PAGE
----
The scheme taught him many transferable skills and boosted his confidence and self-esteem and he ended it a changed and employed man. He now works full time at Marks & Spencer and was recently named employee of the month. He enjoys his work, has direction and, for the first time, is well on his way to achieving his goals of owning a family home and car.

Craig says: "It's been 17 years since my mum died, and for the first time since then I feel like I've got a future I can actually look forward to. The Prince's Trust gave me a second chance at life. They gave me and my family hope and as a consequence of that second chance, I’ve now got a job I love and a new home."

Craig plans to work his way up in Marks & Spencer and give his family a happy and healthy life.

Faisal Ahmed

Arriving in Scotland from Bangladesh aged just seven, Faisal spoke no English and suffered years of bullying and racism. His world was turned upside down when he was told his mother was actually his stepmother and his birth mother was in Scotland.

Faisal, 25, from Edinburgh, tracked his mother down but discovered she was struggling with a drug problem and had major mental health issues.

Tragically two weeks after meeting her son she died in a house fire due caused by a discarded cigarette.

Despite this loss, watching the health team look after his mum so caringly inspired him to help others in the same way.

He joined the Prince's Trust Get into Healthcare programme and became one of the top trainees. As a result, NHS Lothian offered him a role in Western General Hospital, Edinburgh, as a Domestic Support Service Assistant.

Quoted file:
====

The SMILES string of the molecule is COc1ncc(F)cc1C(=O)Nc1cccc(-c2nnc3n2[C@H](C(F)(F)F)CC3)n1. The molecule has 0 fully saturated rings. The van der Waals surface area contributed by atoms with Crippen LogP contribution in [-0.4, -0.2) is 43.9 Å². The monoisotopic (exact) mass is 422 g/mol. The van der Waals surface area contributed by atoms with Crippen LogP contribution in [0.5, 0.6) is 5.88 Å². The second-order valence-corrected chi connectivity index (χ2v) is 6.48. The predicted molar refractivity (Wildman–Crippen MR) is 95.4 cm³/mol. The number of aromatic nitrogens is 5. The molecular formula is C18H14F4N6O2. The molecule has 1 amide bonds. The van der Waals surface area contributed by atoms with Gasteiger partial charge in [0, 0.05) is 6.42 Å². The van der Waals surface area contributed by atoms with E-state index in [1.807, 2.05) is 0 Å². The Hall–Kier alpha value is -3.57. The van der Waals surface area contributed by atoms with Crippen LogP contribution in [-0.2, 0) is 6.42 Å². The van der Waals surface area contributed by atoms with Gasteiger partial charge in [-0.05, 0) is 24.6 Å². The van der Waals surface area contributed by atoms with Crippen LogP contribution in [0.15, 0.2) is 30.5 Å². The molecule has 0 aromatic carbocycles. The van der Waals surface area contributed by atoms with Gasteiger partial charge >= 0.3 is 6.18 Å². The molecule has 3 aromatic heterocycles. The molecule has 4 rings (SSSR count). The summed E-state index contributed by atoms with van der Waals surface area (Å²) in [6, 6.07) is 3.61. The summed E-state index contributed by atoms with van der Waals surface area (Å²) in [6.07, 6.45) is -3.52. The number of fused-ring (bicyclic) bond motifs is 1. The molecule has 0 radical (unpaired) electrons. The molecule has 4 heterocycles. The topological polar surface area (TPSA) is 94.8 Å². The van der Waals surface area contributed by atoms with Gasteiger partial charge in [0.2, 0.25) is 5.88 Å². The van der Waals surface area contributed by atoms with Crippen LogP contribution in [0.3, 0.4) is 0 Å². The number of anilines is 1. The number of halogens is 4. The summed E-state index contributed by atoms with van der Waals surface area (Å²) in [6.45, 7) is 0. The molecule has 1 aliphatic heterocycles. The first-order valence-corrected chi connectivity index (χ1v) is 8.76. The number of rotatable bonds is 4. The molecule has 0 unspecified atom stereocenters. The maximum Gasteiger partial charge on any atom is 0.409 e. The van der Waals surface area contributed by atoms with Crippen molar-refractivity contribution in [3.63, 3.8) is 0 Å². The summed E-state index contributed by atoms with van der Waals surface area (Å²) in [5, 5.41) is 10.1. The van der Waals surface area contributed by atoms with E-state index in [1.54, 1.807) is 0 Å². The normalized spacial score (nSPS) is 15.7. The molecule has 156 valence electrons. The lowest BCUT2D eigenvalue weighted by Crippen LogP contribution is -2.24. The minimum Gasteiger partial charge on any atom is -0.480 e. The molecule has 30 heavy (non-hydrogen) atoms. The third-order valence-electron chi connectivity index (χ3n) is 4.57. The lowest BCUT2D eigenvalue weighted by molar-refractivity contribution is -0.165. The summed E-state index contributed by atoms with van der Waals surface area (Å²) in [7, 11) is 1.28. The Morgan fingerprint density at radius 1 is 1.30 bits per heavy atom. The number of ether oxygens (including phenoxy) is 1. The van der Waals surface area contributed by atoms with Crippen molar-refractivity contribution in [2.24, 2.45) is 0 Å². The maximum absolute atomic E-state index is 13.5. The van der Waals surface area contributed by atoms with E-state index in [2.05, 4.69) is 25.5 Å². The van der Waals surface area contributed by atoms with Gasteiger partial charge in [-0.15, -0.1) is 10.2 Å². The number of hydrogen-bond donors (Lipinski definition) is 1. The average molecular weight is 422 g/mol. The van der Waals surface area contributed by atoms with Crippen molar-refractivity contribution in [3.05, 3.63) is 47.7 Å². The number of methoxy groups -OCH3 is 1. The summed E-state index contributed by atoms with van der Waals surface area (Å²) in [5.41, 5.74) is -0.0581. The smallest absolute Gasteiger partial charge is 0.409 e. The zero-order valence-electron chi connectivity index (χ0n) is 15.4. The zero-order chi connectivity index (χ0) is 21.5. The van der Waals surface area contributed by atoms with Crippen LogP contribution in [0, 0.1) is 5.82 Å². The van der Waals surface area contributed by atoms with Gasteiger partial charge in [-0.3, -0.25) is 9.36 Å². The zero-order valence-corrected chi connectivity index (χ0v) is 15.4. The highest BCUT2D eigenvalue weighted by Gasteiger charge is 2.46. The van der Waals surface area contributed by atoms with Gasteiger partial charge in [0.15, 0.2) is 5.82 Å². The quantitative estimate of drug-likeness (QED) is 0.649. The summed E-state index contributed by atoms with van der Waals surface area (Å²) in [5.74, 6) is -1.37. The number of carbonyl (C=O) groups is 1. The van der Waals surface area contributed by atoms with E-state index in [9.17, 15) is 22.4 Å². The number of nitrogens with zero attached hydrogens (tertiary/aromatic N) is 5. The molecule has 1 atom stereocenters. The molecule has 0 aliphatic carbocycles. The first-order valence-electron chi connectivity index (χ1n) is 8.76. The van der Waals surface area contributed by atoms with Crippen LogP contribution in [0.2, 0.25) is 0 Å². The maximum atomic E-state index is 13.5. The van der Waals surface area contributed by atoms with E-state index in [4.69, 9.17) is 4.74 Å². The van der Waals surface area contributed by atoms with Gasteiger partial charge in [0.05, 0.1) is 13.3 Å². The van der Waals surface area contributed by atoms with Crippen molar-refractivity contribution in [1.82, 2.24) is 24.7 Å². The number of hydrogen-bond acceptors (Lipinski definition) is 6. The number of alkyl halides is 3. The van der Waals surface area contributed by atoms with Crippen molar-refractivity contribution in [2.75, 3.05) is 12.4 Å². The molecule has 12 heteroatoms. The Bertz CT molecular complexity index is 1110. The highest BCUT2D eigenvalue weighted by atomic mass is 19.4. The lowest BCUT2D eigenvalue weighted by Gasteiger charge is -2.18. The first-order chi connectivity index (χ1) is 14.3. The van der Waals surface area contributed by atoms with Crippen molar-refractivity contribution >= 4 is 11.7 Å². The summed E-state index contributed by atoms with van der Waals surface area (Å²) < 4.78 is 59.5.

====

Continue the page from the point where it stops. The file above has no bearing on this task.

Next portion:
He now has his sights set firmly on a career in mental health.

"To have the chance to honour my mum’s memory by helping others is incredible, but it wouldn’t have been possible without The Prince's Trust," said Faisal.

Geri Horner, a long-standing Prince’s Trust ambassador, said: "I am very proud to be presenting one of these remarkable young people with an award at The Prince's Trust and Samsung Celebrate Success Awards. The courage they have all shown to turn their lives around is so inspiring and they deserve all the praise they can get."

David Haye, who became and ambassador just before Christmas, said: "I have been amazed by the incredible work The Trust has been doing over the last 40 years. The Prince's Trust and Samsung Celebrate Success Awards are an opportunity not only to honour those young people who have turned their lives around but also to inspire other young people to take that first step and get in touch with The Prince's Trust."

British ESA Astronaut Tim Peake, who is also a Prince's Trust ambassador, has recorded a message from space, which will be played to the audience. Dynamo will perform several magic stunts during the ceremony.

Over the last four decades, The Prince's Trust has given more than 825,000 disadvantaged young people the skills and confidence to find a job. Three in four young people helped by The Prince’s Trust move into work, training or education.